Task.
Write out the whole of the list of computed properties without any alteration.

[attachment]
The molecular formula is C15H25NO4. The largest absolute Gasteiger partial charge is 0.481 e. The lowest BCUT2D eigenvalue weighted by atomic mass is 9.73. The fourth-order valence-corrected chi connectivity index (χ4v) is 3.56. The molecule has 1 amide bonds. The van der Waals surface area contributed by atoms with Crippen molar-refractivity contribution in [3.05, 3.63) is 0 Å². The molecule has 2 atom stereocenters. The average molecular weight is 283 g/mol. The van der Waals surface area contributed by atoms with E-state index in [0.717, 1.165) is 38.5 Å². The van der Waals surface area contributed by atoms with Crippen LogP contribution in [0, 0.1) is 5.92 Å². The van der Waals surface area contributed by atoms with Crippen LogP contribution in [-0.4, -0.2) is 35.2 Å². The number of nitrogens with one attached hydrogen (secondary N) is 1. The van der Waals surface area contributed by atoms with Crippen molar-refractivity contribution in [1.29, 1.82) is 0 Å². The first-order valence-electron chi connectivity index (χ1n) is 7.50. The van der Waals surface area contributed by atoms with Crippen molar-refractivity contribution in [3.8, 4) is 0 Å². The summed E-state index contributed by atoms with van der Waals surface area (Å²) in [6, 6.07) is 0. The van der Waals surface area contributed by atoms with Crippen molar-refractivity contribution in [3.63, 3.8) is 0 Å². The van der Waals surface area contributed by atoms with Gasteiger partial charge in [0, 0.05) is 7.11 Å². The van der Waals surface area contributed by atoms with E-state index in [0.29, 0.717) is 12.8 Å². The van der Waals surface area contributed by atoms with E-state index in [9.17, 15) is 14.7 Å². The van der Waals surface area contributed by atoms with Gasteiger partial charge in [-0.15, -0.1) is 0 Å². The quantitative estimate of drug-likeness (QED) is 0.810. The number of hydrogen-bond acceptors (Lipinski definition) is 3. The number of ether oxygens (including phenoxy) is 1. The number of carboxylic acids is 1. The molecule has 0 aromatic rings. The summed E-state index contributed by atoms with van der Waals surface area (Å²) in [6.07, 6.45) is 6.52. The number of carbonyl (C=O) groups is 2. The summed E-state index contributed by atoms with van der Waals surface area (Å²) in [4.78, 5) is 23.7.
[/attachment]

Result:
The molecular formula is C15H25NO4. The largest absolute Gasteiger partial charge is 0.481 e. The lowest BCUT2D eigenvalue weighted by atomic mass is 9.73. The fourth-order valence-corrected chi connectivity index (χ4v) is 3.56. The molecule has 1 amide bonds. The van der Waals surface area contributed by atoms with Crippen molar-refractivity contribution in [3.05, 3.63) is 0 Å². The molecule has 2 atom stereocenters. The average molecular weight is 283 g/mol. The van der Waals surface area contributed by atoms with E-state index in [0.717, 1.165) is 38.5 Å². The van der Waals surface area contributed by atoms with Crippen LogP contribution in [0, 0.1) is 5.92 Å². The van der Waals surface area contributed by atoms with Crippen LogP contribution in [-0.4, -0.2) is 35.2 Å². The number of nitrogens with one attached hydrogen (secondary N) is 1. The van der Waals surface area contributed by atoms with Crippen molar-refractivity contribution in [1.29, 1.82) is 0 Å². The first-order valence-electron chi connectivity index (χ1n) is 7.50. The van der Waals surface area contributed by atoms with Crippen molar-refractivity contribution in [3.8, 4) is 0 Å². The summed E-state index contributed by atoms with van der Waals surface area (Å²) in [6, 6.07) is 0. The van der Waals surface area contributed by atoms with Crippen molar-refractivity contribution in [3.63, 3.8) is 0 Å². The van der Waals surface area contributed by atoms with Gasteiger partial charge in [0, 0.05) is 7.11 Å². The van der Waals surface area contributed by atoms with E-state index in [0.29, 0.717) is 12.8 Å². The van der Waals surface area contributed by atoms with E-state index in [9.17, 15) is 14.7 Å². The van der Waals surface area contributed by atoms with Gasteiger partial charge in [-0.15, -0.1) is 0 Å². The quantitative estimate of drug-likeness (QED) is 0.810. The number of hydrogen-bond acceptors (Lipinski definition) is 3. The number of ether oxygens (including phenoxy) is 1. The number of carboxylic acids is 1. The molecule has 0 aromatic rings. The summed E-state index contributed by atoms with van der Waals surface area (Å²) in [6.07, 6.45) is 6.52. The number of carbonyl (C=O) groups is 2. The summed E-state index contributed by atoms with van der Waals surface area (Å²) in [4.78, 5) is 23.7.